Mamas, be sure to have your mammograms as discussed with your doctor. I’m sharing what to learn from my mammogram story so you can be inspired to stay on top of your health. Early detection saves lives!
“I heard mammograms hurt.” This is what I often hear from women when we discuss breast cancer and mammograms. Many times this statement is uttered from women who are past due for their first screening mammogram – meaning they are over the age of 40. I make a point to tell them having a mammogram is not a bad experience at all. There is a good amount of pressure applied in order to take clear x-rays but it is tolerable. It’s simply a must that you have your mammogram. Furthermore, early detection saves lives. If there is a problem, you want to find out about it as soon as possible.
I had my first mammogram at age 28 back in 2006. It was a diagnostic mammogram meaning I noticed a problem with my breast that had to be checked out. My mammogram was followed up by an ultrasound as an extra precaution. Thank God all was well. I simply had an errant milk duct as I had had a baby 3 years earlier.
My mother is a breast cancer survivor. Being that she was first diagnosed at the age of 28, my first mammogram should have taken place when I was 18 years old. According to the National Breast Cancer Foundation, “if you have a mother, daughter, or sister who developed breast cancer below the age of 50, you should consider some form of regular diagnostic breast imaging starting 10 years before the age of your relative’s diagnosis.” I did not know that at the time and neither did my mother. So please educate yourself and be aware about your health in all areas.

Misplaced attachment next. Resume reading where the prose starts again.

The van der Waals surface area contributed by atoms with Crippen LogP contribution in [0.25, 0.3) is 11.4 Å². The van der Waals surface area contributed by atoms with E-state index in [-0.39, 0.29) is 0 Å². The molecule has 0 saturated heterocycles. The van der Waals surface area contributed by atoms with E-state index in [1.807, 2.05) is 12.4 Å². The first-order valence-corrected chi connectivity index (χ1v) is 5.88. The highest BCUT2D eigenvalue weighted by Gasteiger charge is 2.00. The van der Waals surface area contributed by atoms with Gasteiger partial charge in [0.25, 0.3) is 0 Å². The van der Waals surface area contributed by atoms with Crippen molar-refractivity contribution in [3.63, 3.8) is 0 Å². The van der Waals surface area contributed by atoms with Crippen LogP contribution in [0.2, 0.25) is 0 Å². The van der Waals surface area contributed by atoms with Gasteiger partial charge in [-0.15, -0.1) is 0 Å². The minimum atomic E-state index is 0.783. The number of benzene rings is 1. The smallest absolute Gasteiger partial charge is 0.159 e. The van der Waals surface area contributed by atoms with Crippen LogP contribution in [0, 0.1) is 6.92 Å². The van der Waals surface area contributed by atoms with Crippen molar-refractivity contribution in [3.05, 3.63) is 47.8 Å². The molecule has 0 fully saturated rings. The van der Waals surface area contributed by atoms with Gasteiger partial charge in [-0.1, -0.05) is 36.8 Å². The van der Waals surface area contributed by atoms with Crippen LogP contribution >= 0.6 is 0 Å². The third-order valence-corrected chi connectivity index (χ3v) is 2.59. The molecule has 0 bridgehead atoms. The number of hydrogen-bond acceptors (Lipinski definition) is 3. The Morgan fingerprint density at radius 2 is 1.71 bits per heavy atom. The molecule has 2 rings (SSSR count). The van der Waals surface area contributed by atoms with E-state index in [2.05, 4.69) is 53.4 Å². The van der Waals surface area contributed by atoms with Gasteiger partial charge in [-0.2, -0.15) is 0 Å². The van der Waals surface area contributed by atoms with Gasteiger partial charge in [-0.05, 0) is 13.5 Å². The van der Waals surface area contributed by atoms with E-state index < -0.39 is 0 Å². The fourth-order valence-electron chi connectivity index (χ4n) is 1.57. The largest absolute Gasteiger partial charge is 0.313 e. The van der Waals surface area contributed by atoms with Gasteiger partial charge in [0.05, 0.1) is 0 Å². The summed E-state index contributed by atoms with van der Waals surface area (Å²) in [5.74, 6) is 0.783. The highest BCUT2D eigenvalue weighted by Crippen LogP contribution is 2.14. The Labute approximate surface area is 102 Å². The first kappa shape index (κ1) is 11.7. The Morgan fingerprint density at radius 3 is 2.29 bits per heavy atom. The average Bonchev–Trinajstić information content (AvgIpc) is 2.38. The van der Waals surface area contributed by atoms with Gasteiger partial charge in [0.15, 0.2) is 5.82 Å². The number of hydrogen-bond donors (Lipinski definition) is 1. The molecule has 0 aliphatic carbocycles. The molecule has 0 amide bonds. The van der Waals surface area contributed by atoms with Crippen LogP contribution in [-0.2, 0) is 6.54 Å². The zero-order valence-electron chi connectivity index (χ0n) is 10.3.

In 2013, at age 35, I had my first screening mammogram. It detected a lump and so I had to return for further tests which included a diagnostic mammogram and ultrasound. Those tests required further testing meaning that I had to return for a third time to have a needle biopsy. The doctors wanted to be sure that the lump was not malignant. I’m glad that they were very precise in their work. Thankfully, once again, there was no problem – the lump was benign.
I should have not waited so long after I’d had my initial diagnostic mammogram at age 28 as I should have them every year due to my family history. Really, I can’t tell you why I waited so long. There is no good explanation for it. However, in 2013, I did make a commitment to myself to have one every year and I’m currently on track.
What to Learn from My Mammogram Story
Make the commitment for yourself to have a mammogram. According to the American Cancer Society, women over age 40 should have a mammogram every year. As I mentioned earlier, if you are younger than 40 but have a first degree relative (i.e., mother, daughter, or sister) who had breast cancer before the age of 50, you should consider having a mammogram sooner. Men also can get breast cancer. Be sure to speak with your doctor about your screening options and when you should have your mammogram.
Every month you should perform a breast self exam. Choose the same day every month to remain consistent and that is easy to remember. For women who still have menses, pick a day several days after your menstrual cycle when your breasts are less sensitive. When you have your annual gynecological exam, you should expect your doctor to perform a clinical breast exam. This is also a great time to ask any questions you may have concerning your breast health.
Talk to your doctor. Ask questions. Take control of your health.
To learn more about mammograms or breast cancer in general, the American Cancer Society website is a great place to start.
*This site is for informational purposes only and does not offer medical advice or replaces the advice of a medical professional.*
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